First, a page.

Writing in the Atlantic last July, high school teacher Paul Barnwell expressed fears that his students have broken moral compasses. At the same time, he reports, they are enthusiastic in classrooms discussion that address deeper levels of morality. Yet schools frequently steer clear of moral instruction because, Barnwell believes, they are too busy trying to meet narrowly defined federal academic success standards. The result? A crisis in character of the rising generation.
As educators ourselves, we concur with many of Barnwell’s observations. And we know we aren’t alone. Witness the rapidly growing interest in character education among philanthropies, researchers, policy advocates, and public schools. And recent legislation has encouraged a more holistic approach by requiring states to include non-academic factors in their accountability systems.
While we applaud efforts to promote character education, folding it into school accountability schemes is fraught with peril. Some argue that if it’s not measured, it’s not valued. But as psychologist Angela Duckworth notes, current measures for non-cognitive outcomes are limited by self-reporting and reference bias. Adding character to the testing regime at this stage would be premature and counterproductive.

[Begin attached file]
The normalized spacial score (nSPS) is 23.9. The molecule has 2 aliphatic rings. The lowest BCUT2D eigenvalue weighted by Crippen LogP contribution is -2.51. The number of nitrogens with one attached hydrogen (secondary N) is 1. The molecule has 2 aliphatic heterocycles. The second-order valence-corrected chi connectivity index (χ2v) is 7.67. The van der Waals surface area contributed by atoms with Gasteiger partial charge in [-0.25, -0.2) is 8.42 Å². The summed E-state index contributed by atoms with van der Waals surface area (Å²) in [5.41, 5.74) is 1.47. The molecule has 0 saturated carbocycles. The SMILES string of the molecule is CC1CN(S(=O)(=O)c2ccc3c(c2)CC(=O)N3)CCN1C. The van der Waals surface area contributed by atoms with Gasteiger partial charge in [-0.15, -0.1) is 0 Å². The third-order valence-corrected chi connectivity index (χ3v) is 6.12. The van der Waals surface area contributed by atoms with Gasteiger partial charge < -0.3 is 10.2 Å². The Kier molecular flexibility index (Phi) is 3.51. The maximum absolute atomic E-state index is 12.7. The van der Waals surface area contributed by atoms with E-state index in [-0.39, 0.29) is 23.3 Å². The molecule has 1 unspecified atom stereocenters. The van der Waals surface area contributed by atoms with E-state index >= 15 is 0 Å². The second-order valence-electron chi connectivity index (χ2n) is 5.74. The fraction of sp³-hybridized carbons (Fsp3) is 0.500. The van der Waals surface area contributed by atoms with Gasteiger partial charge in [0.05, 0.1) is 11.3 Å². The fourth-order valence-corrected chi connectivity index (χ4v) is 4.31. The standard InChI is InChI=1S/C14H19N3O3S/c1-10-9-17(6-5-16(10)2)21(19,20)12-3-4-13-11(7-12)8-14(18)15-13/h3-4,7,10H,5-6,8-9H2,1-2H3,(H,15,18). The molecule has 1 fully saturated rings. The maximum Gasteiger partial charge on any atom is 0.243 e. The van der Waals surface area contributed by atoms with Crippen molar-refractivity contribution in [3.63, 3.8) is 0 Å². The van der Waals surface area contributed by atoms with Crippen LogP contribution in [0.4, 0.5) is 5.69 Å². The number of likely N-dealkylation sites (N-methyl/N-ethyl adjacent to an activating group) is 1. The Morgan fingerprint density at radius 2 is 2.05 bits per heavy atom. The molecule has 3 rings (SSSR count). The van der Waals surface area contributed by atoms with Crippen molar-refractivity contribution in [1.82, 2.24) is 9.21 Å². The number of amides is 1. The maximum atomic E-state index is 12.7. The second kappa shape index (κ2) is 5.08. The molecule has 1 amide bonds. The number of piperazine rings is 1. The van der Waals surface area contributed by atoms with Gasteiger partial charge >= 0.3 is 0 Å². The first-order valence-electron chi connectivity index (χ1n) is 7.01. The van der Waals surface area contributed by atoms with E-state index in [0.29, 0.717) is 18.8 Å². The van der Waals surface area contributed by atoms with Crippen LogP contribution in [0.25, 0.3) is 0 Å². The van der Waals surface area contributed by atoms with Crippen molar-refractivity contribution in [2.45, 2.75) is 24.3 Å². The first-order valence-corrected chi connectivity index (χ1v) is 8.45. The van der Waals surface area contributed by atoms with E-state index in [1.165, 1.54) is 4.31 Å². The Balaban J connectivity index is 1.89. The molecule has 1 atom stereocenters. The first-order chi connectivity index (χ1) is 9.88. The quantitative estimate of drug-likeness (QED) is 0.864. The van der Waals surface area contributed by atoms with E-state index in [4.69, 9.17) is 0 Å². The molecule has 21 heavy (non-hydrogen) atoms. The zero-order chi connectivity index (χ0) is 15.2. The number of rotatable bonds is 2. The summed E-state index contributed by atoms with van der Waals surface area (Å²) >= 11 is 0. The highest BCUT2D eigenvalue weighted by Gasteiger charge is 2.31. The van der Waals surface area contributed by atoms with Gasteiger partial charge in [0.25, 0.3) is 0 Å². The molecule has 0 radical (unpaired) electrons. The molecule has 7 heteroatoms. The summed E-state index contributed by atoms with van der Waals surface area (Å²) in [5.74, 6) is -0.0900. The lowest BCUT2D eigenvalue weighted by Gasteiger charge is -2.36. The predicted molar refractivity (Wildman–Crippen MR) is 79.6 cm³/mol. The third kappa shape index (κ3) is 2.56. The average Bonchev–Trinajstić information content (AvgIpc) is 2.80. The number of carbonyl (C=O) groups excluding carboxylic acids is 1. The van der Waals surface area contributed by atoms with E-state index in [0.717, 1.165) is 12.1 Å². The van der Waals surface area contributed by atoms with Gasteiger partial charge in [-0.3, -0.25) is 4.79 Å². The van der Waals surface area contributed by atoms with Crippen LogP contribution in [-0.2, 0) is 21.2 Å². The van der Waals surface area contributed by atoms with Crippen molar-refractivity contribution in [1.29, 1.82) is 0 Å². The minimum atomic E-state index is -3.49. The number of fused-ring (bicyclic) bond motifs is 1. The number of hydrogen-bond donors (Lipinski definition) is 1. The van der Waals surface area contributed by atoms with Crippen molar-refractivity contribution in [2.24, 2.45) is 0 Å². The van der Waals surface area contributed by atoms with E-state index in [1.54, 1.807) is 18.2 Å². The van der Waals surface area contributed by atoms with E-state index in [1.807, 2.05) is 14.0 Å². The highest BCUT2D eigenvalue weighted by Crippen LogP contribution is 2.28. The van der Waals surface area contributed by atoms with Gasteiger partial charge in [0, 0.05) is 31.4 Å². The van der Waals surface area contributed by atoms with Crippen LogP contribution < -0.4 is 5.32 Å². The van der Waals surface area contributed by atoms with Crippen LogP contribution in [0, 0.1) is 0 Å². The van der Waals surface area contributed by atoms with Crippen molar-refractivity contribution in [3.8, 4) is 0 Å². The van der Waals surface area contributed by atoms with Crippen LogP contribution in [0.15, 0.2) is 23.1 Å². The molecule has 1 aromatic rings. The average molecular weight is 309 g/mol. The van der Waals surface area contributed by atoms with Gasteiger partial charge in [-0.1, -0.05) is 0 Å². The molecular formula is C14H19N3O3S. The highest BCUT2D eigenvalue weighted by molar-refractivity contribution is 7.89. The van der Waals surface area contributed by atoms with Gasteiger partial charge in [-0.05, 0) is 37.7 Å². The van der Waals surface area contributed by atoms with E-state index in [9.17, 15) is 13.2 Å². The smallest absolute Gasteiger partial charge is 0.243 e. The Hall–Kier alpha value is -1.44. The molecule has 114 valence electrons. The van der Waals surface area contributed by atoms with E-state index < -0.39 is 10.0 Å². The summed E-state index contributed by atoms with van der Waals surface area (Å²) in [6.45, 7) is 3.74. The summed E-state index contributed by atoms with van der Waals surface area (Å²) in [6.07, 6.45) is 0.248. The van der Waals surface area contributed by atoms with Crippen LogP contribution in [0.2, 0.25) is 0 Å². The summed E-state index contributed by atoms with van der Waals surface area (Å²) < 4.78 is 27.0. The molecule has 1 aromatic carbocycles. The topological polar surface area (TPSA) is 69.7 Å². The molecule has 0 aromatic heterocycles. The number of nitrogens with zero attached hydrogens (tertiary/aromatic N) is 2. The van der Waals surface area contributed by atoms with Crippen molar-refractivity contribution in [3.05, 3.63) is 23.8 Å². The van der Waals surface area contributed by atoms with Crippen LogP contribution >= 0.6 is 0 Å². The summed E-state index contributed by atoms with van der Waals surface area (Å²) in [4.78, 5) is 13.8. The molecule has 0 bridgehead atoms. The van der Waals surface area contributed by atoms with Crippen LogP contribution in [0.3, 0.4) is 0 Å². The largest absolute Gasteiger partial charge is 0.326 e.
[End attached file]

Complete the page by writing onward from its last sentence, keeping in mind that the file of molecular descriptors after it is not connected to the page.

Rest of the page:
Off-the-shelf character programs may be a tempting fix for schools already juggling multiple demands, but most such programs fall short. A study conducted by the Institution of Education Sciences concluded that only two out of sixty measured outcomes were statistically significant. In fairness, as Duckworth notes, these kinds of outcomes are extremely difficult to measure well, in part because character formation itself is not easy to do well. Continue reading
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